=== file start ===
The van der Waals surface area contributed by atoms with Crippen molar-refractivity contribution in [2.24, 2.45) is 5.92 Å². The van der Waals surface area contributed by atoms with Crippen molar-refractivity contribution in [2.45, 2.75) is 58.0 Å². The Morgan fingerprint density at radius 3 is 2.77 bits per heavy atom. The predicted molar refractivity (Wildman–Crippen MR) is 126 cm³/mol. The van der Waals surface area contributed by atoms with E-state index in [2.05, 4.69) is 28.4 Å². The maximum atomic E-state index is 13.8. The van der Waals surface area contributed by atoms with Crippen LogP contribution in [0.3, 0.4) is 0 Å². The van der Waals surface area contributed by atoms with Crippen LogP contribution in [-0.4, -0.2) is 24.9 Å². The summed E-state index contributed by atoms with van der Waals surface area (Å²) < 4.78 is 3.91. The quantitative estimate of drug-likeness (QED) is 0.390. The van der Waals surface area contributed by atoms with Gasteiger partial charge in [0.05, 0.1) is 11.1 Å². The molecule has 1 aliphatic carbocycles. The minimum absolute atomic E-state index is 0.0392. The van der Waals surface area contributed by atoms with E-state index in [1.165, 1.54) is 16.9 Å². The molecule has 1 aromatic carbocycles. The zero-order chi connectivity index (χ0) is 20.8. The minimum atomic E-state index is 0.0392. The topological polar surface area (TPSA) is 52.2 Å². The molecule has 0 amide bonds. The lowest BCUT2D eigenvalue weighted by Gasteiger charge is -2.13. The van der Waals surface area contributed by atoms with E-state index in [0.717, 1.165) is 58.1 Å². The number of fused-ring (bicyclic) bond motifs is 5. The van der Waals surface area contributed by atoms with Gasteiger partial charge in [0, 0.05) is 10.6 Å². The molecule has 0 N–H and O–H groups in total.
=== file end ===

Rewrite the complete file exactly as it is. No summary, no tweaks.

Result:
The van der Waals surface area contributed by atoms with Crippen molar-refractivity contribution in [2.24, 2.45) is 5.92 Å². The van der Waals surface area contributed by atoms with Crippen molar-refractivity contribution in [2.45, 2.75) is 58.0 Å². The Morgan fingerprint density at radius 3 is 2.77 bits per heavy atom. The predicted molar refractivity (Wildman–Crippen MR) is 126 cm³/mol. The van der Waals surface area contributed by atoms with E-state index in [2.05, 4.69) is 28.4 Å². The maximum atomic E-state index is 13.8. The van der Waals surface area contributed by atoms with Crippen LogP contribution in [0.3, 0.4) is 0 Å². The van der Waals surface area contributed by atoms with Crippen LogP contribution in [-0.4, -0.2) is 24.9 Å². The summed E-state index contributed by atoms with van der Waals surface area (Å²) < 4.78 is 3.91. The quantitative estimate of drug-likeness (QED) is 0.390. The van der Waals surface area contributed by atoms with Gasteiger partial charge in [0.05, 0.1) is 11.1 Å². The molecule has 1 aliphatic carbocycles. The minimum absolute atomic E-state index is 0.0392. The van der Waals surface area contributed by atoms with E-state index in [1.165, 1.54) is 16.9 Å². The molecule has 1 aromatic carbocycles. The zero-order chi connectivity index (χ0) is 20.8. The minimum atomic E-state index is 0.0392. The topological polar surface area (TPSA) is 52.2 Å². The molecule has 0 amide bonds. The lowest BCUT2D eigenvalue weighted by Gasteiger charge is -2.13. The van der Waals surface area contributed by atoms with E-state index in [0.717, 1.165) is 58.1 Å². The number of fused-ring (bicyclic) bond motifs is 5. The van der Waals surface area contributed by atoms with Gasteiger partial charge in [0, 0.05) is 10.6 Å². The molecule has 0 N–H and O–H groups in total.